Legal Practitioners’ Right of Appearance at the CCMA: The CCMA Responds
Just a few months ago, South African advocates, attorneys and candidate attorneys alike were celebrating therulingof an arbitrator attached to the Dispute Resolution Centre (“DRC”) of the Metal and Engineering Industries Bargaining Council in the matter betweenCoetzee v Autohaus Centurion.
In this matter, the applicant employee had applied to be legally represented at an arbitration. Rule 43 of the DRC rules states that legal practitioners may not represent a party to a dispute at the DRC if the dispute concerns an allegation that an employee was dismissed because of his/her misconduct or incapacity, unless the parties agree to such representation or the arbitrator exercises a discretion in favour of permitting legal representation. The arbitrator came to the conclusion that section 25 of the Legal Practice Act, 2014 supersedes this rule and the equivalent rule in the Commission for Conciliation, Mediation and Arbitration Rules (“CCMA Rules”), namely rule 25. Section 25 states that a legal practitioner has the right to appear “in any court in the Republic or before any board tribunal or similar institution” but “subject to any other law”.
Perhaps predictably, this ruling did not find favour with the CCMA. In the CCMA’s first directive for 2019, effective as at 23 March 2019, the CCMA sought to clear the air in respect of the allegations of a conflict between the CCMA Rules and the Legal Practice Act.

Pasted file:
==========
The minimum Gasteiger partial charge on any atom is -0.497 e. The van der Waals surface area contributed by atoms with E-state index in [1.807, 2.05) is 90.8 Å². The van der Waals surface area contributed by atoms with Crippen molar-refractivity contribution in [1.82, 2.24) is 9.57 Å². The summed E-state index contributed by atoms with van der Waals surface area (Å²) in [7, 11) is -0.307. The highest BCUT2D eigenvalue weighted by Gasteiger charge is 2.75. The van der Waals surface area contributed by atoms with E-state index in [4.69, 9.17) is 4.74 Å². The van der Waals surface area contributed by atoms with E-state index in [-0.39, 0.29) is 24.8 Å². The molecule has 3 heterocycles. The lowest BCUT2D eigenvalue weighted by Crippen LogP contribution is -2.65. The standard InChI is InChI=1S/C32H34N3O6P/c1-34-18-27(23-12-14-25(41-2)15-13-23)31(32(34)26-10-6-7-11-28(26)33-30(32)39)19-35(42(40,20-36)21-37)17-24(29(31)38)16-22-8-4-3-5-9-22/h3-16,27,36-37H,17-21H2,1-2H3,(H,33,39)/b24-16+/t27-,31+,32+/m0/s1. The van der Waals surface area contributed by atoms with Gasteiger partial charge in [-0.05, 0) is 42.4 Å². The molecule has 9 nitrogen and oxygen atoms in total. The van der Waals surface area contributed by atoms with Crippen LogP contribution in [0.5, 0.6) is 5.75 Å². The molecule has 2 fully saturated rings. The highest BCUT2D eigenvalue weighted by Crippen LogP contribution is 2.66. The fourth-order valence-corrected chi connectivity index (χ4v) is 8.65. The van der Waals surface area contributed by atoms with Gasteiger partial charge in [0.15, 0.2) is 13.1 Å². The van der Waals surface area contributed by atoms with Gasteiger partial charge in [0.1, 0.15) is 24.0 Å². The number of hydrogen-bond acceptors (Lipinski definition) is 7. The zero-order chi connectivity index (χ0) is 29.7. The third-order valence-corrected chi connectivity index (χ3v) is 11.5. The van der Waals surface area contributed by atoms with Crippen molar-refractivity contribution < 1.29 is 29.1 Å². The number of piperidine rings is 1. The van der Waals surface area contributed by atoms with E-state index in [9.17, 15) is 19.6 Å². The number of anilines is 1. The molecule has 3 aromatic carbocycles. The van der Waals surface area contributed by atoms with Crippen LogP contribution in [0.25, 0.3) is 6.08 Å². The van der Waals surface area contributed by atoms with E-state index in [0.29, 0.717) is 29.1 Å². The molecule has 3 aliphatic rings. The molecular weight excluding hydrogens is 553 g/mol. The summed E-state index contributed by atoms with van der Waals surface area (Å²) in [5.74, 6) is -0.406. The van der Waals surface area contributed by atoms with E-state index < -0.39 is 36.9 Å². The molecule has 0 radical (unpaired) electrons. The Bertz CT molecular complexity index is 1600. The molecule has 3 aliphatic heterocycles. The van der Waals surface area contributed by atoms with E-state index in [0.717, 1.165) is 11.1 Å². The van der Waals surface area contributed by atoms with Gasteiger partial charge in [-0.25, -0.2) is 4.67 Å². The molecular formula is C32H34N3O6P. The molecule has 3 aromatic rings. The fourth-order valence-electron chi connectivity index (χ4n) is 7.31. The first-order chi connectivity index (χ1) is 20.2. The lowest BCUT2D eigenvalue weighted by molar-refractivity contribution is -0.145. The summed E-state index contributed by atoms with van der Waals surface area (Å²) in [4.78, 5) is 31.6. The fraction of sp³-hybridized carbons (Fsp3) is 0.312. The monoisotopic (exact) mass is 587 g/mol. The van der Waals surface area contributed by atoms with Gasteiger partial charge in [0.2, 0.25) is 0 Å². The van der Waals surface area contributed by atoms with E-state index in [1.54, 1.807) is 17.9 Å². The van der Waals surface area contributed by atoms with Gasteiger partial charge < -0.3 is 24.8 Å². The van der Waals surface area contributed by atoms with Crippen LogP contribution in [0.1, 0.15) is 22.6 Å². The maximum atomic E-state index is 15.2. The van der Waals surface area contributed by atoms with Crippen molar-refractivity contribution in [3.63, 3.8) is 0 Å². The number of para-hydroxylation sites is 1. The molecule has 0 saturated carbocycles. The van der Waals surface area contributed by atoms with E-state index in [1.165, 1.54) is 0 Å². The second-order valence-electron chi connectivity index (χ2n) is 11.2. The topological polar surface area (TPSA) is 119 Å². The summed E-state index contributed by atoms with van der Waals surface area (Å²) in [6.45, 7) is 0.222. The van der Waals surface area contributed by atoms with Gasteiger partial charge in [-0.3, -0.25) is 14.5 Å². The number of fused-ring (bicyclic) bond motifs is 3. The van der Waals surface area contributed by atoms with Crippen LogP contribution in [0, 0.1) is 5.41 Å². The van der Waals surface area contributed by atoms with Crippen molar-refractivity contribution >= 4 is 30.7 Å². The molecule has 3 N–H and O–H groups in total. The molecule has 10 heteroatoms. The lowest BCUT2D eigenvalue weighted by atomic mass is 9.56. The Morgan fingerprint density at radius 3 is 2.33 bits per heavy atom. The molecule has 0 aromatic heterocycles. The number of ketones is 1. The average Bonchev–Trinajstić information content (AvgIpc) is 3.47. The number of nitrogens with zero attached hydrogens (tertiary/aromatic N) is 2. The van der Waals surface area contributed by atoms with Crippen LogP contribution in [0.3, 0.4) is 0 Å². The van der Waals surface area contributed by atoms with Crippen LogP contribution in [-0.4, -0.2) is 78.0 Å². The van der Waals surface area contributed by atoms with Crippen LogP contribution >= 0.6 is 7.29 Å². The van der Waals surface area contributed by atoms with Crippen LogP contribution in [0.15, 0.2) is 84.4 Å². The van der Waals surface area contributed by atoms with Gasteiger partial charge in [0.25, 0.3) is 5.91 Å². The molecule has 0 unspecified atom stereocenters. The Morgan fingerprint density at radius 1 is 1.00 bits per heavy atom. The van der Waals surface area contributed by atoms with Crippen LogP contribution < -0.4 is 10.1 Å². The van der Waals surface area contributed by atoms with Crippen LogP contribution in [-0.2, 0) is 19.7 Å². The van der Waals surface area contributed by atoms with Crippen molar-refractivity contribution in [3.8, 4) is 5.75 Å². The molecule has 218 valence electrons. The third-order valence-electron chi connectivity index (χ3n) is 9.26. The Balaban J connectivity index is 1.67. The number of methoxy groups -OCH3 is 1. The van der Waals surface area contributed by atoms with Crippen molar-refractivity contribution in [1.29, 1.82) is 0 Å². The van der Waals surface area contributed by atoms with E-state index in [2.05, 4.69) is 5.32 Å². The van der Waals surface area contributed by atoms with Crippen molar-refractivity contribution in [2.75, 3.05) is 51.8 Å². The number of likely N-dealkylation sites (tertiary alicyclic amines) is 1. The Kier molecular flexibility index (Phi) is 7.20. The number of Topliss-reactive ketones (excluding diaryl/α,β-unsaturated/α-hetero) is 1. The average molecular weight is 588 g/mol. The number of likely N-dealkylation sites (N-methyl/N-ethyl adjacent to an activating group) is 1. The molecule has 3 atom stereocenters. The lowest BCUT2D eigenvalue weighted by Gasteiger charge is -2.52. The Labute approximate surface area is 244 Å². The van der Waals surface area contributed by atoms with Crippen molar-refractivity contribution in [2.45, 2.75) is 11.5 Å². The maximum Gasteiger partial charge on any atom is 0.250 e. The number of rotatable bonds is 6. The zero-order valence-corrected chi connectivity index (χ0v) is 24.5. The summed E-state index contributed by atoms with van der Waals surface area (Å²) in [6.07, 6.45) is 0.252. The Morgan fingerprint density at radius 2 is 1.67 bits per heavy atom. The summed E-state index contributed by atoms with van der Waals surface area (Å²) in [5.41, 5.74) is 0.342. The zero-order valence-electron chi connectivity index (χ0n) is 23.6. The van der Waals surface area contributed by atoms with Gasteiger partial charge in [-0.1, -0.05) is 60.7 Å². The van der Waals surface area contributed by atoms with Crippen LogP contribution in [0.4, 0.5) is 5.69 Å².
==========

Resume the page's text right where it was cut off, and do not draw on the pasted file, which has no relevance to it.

The conclusions and arguments set out in the directive can be summarised as follows:
Two important questions arise from this episode. The first is what legal status, if any, such a directive issued by the CCMA has? While it may be argued that it is necessary for the CCMA to be able to provide guidance to its commissioners on certain issues, would unconsidered compliance with such a directive by a commissioner not lead to the argument that a commissioner has not applied his or her mind to the issue dealt with in the directive?
The second is what impact a directive to CCMA commissioners will have on arbitrators appointed by bargaining councils? While the rules governing bargaining council arbitrations are derived from collective agreements rather than from the LRA itself, they often closely follow the CCMA rules.
More litigation in this regard is likely.
Reviewed by Peter le Roux, an executive consultant in ENSafrica’s employment department.
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